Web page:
'More Than Honey' Film screening and forum

Co-presented with the Swiss Australian Academic Network (SAAN), the Consulate General of Switzerland, Sydney, ETHZ Alumni Sydney Chapter, EPFL Alumni Australia Chapter and the School of Biological Sciences, Faculty of Science, the University of Sydney


24 October, 2013

Worldwide, millions of honeybee colonies are dying each year. We do not fully understand all the factors responsible but we know that there’s more at stake than just a bit of honey. In today’s industrialised agricultural systems, honeybees pollinate one third of all the food we eat and more than 80 crops of agricultural interest. The global value of these pollination services has been estimated to be around 220 billion dollars per year, or 4-6 billion dollars in Australia.

Searching for answers, More than Honey takes us around the world to meet people living with and off honeybees. We meet almond growers in California, a Swiss mountain beekeeper, a neuroscientist investigating bee brains in Berlin and a pollen dealer in China. The amazing macro footage allows us to meet the bees face to face and experience their life in a hive up close.

More than Honey has won prestigious awards in Europe and the US. The Swiss Film Academy also chose it as their contribution for the Oscar nominations 2014. The film has strong connections to Australia, because the director’s daughter Dr Barbara Baer-Imhoof and his son in law, Professor Boris Baer, initiated the making and provided scientific advisory throughout the making of the film. Their research, providing some hope that there is a future for bees, is depicted in the movie.

Join Sydney Ideas for a screening of the film (95 mins) followed by a panel discussion with Australia's leading researchers in this field.

The panel discussion will be chaired by Professor Roland Stocker, Vice-President of SAAN and Head, Vascular Biology Division at the Victor Chang Cardiac Research Institute.

Panellists

Professor Boris Baer

Professor Boris Baer is Director of the Centre for Integrative Bee Research (CIBER) and a Future Fellow in the Plant Energy Biology ARC Centre of Excellence, at the University of Western Australia. Boris studied Biology at the University of Zurich and gained this PhD at the Swiss Federal Institute for Technology (ETH) in Zurich. In 2005 he moved to Australia where he became the founding director of the Centre for Integrative Bee Research (CIBER) in 2008. He is interested in studying evolutionary processes such as host parasite interactions and sexual conflict on the molecular scale, using a range of state of the art technologies such as genomics and proteomics. Honeybees have become his primary model system, but he is also working on other social insects such as bumblebees, ants and termites.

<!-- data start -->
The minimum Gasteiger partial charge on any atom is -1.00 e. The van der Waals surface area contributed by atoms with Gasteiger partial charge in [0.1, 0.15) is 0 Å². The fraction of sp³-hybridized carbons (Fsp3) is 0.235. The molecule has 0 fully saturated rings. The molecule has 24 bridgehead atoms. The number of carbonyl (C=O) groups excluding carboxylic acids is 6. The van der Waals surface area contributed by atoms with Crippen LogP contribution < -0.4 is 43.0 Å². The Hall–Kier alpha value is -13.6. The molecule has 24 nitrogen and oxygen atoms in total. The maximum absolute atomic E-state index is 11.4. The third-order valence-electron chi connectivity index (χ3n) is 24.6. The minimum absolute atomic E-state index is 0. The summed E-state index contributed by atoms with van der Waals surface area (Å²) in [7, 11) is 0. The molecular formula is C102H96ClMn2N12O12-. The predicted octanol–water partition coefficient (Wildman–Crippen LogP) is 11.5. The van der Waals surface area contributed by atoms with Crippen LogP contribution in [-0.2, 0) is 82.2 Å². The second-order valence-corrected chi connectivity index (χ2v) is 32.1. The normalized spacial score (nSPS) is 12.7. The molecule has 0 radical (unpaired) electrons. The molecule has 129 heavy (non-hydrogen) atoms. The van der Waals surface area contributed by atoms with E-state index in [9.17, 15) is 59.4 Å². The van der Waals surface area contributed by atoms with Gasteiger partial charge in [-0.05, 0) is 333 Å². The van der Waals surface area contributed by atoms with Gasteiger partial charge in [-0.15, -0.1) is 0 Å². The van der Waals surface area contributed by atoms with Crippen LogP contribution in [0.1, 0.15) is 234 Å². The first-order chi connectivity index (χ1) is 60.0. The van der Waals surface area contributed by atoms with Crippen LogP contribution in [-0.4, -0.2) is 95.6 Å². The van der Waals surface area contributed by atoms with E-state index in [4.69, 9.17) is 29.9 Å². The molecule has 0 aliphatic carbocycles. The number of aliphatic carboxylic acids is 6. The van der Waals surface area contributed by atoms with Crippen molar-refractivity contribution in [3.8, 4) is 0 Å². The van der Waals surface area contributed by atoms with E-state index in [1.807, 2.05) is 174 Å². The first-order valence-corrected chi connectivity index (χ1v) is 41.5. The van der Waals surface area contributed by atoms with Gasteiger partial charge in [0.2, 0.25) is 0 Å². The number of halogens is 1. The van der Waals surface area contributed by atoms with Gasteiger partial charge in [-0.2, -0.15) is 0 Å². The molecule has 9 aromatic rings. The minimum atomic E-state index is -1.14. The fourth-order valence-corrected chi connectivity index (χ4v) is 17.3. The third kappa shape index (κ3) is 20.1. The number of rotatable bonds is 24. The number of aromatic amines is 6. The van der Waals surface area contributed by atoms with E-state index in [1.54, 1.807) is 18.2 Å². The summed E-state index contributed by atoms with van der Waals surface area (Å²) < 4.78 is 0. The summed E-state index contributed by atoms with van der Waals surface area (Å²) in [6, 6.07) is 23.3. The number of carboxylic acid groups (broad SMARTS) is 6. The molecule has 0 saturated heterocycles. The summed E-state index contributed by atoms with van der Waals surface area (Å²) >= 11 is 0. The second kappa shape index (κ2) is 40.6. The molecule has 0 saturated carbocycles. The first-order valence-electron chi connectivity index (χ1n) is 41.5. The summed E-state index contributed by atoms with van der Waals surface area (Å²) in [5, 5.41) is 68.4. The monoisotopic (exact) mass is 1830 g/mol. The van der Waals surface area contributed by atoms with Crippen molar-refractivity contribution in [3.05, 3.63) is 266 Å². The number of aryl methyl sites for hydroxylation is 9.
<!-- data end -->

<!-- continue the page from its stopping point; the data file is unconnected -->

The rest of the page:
Barbara Baer-Imhoof

Dr Barbara Baer-Imhoof is a researcher at the Centre for Integrative Bee Research (CIBER) at the University of Western Australia, studying the effect of stress and agrochemicals on male fertility and survival. She is also investigating the consequences of parasite infections on the immune response and fecundity of male honeybees. She gained her PhD at the Swiss Federal Institute for Technology (ETH) in Zurich investigating the relationship between bumblebees and parasites. She is the outreach officer of CIBER and on the organizing committee of the national Honeyweek and the Future Bees Fund, and is in charge of a honeybee exhibition and stall at the Perth Royal Show. Barbara has also been intensively involved in the making and promotion of the movie More than Honey, runs the movie blog and has organized screenings of the film in Perth, Melbourne and Sydney as part of the German Film festival.

Professor Madeleine Beekman


Professor Madeleine Beekman is Professor of Behavioural Ecology and an ARC Future Fellow in the School of Biological Sciences at the University of Sydney. She received her PhD from the University of Amsterdam in 1998. She has studied social insects throughout her career, starting with bumblebees as a PhD student, moving on to ants and honeybees as a postdoctoral fellow at the University of Sheffield. She continued her interest in social insects when she moved to the University of Sydney in 2001. Madeleine’s research interests include the evolution of cooperative behaviour, conflict and conflict resolution and the organisation of insect societies.

Nathan Lo


Associate Professor Nathan Lo is a Queen Elizabeth II Research Fellow in the School of Biological Sciences, the University of Sydney. He completed his PhD at the School of Molecular Biosciences, The University of Sydney in 2001, and then held postdoctoral fellowships at the National Institute of Agrobiological Sciences in Japan, The University of Milan, Italy and at The Australian Museum. He has a broad interest in the evolution of insects and other arthropods, with particular interest in symbiotic and social interactions. He has published 60 papers in international journals on these topics.

Professor Ben Oldroyd


Professor Ben Oldroyd is Professor of Behavioural Genetics in the School of Biological Sciences at the University of Sydney. Ben has worked with the Australian honey industry for over 25 years, researching topics such as genetic improvement, disease management and the problem of feral bees. He currently serves on the Honey Bee committee of the Rural Research and Development Corporation, and is President of the International Union for the Study of Social Insects. Ben has published over 200 scientific papers on honey bees, and is author of the book Asian honey bees: Biology, conservation and human interactions published by Harvard University press.

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ETHZ Alumni
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Supported by the Consulate General of Switzerland, Sydney, the Swiss Australian Academic Network, ETHZ Alumni and EPFL Alumni.